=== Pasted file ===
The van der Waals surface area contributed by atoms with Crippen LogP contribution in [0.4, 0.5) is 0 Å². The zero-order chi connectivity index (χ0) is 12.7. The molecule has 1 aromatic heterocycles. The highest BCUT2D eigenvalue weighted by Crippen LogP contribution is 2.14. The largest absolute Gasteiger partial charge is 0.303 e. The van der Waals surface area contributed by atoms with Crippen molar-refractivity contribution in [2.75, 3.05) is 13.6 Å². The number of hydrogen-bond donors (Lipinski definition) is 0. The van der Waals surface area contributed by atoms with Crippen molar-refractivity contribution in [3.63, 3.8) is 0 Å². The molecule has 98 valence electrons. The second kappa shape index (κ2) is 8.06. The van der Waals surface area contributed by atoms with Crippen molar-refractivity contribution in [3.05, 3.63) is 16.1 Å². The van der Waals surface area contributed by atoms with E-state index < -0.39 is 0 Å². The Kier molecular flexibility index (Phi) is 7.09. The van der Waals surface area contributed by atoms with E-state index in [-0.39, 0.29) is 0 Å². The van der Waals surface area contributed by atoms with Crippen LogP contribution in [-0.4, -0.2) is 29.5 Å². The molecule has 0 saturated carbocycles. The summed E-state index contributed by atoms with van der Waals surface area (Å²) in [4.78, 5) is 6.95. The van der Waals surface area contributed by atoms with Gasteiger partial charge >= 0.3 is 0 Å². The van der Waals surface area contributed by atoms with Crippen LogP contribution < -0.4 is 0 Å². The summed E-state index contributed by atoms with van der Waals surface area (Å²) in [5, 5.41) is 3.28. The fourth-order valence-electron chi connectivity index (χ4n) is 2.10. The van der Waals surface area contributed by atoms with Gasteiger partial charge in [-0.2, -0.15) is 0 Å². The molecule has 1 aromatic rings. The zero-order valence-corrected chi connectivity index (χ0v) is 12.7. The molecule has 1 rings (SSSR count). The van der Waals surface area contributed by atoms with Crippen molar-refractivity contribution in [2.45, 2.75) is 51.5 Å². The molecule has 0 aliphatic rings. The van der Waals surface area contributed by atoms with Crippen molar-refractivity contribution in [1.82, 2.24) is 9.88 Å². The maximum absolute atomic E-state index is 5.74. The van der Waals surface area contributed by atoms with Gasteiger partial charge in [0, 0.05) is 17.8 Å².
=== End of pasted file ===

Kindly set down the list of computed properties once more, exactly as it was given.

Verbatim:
The van der Waals surface area contributed by atoms with Crippen LogP contribution in [0.4, 0.5) is 0 Å². The zero-order chi connectivity index (χ0) is 12.7. The molecule has 1 aromatic heterocycles. The highest BCUT2D eigenvalue weighted by Crippen LogP contribution is 2.14. The largest absolute Gasteiger partial charge is 0.303 e. The van der Waals surface area contributed by atoms with Crippen molar-refractivity contribution in [2.75, 3.05) is 13.6 Å². The number of hydrogen-bond donors (Lipinski definition) is 0. The van der Waals surface area contributed by atoms with Crippen molar-refractivity contribution in [3.63, 3.8) is 0 Å². The molecule has 98 valence electrons. The second kappa shape index (κ2) is 8.06. The van der Waals surface area contributed by atoms with Crippen molar-refractivity contribution in [3.05, 3.63) is 16.1 Å². The van der Waals surface area contributed by atoms with E-state index < -0.39 is 0 Å². The Kier molecular flexibility index (Phi) is 7.09. The van der Waals surface area contributed by atoms with E-state index in [-0.39, 0.29) is 0 Å². The van der Waals surface area contributed by atoms with Crippen LogP contribution in [-0.4, -0.2) is 29.5 Å². The molecule has 0 saturated carbocycles. The summed E-state index contributed by atoms with van der Waals surface area (Å²) in [4.78, 5) is 6.95. The van der Waals surface area contributed by atoms with Gasteiger partial charge >= 0.3 is 0 Å². The van der Waals surface area contributed by atoms with Crippen LogP contribution < -0.4 is 0 Å². The summed E-state index contributed by atoms with van der Waals surface area (Å²) in [5, 5.41) is 3.28. The fourth-order valence-electron chi connectivity index (χ4n) is 2.10. The van der Waals surface area contributed by atoms with Gasteiger partial charge in [-0.2, -0.15) is 0 Å². The molecule has 1 aromatic rings. The zero-order valence-corrected chi connectivity index (χ0v) is 12.7. The molecule has 1 rings (SSSR count). The van der Waals surface area contributed by atoms with Crippen molar-refractivity contribution in [2.45, 2.75) is 51.5 Å². The molecule has 0 aliphatic rings. The van der Waals surface area contributed by atoms with Crippen molar-refractivity contribution in [1.82, 2.24) is 9.88 Å². The maximum absolute atomic E-state index is 5.74. The van der Waals surface area contributed by atoms with Gasteiger partial charge in [0, 0.05) is 17.8 Å².